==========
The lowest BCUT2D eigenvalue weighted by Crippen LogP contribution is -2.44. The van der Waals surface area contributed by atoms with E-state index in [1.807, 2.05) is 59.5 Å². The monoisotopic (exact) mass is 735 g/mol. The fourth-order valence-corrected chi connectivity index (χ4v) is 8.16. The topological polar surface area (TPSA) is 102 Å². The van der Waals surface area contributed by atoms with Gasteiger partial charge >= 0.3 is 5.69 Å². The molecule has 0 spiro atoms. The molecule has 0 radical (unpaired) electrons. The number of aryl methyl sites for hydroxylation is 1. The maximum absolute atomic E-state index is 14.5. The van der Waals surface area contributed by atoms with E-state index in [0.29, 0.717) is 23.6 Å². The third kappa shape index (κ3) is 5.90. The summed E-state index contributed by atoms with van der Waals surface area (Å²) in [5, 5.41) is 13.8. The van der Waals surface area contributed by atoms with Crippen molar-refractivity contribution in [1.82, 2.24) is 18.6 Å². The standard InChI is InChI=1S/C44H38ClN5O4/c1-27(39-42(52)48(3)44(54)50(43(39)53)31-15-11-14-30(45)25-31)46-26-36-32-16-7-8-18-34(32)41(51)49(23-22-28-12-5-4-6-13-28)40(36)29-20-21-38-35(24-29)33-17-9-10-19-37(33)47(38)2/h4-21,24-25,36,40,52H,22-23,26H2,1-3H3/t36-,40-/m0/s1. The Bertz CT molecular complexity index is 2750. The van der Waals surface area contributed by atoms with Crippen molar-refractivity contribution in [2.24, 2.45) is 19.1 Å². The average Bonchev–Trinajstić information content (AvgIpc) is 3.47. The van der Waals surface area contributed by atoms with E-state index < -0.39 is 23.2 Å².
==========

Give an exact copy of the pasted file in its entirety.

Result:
The lowest BCUT2D eigenvalue weighted by Crippen LogP contribution is -2.44. The van der Waals surface area contributed by atoms with E-state index in [1.807, 2.05) is 59.5 Å². The monoisotopic (exact) mass is 735 g/mol. The fourth-order valence-corrected chi connectivity index (χ4v) is 8.16. The topological polar surface area (TPSA) is 102 Å². The van der Waals surface area contributed by atoms with Gasteiger partial charge >= 0.3 is 5.69 Å². The molecule has 0 spiro atoms. The molecule has 0 radical (unpaired) electrons. The number of aryl methyl sites for hydroxylation is 1. The maximum absolute atomic E-state index is 14.5. The van der Waals surface area contributed by atoms with E-state index in [0.29, 0.717) is 23.6 Å². The third kappa shape index (κ3) is 5.90. The summed E-state index contributed by atoms with van der Waals surface area (Å²) in [5, 5.41) is 13.8. The van der Waals surface area contributed by atoms with Crippen molar-refractivity contribution in [1.82, 2.24) is 18.6 Å². The standard InChI is InChI=1S/C44H38ClN5O4/c1-27(39-42(52)48(3)44(54)50(43(39)53)31-15-11-14-30(45)25-31)46-26-36-32-16-7-8-18-34(32)41(51)49(23-22-28-12-5-4-6-13-28)40(36)29-20-21-38-35(24-29)33-17-9-10-19-37(33)47(38)2/h4-21,24-25,36,40,52H,22-23,26H2,1-3H3/t36-,40-/m0/s1. The Bertz CT molecular complexity index is 2750. The van der Waals surface area contributed by atoms with Crippen molar-refractivity contribution in [2.24, 2.45) is 19.1 Å². The average Bonchev–Trinajstić information content (AvgIpc) is 3.47. The van der Waals surface area contributed by atoms with E-state index < -0.39 is 23.2 Å².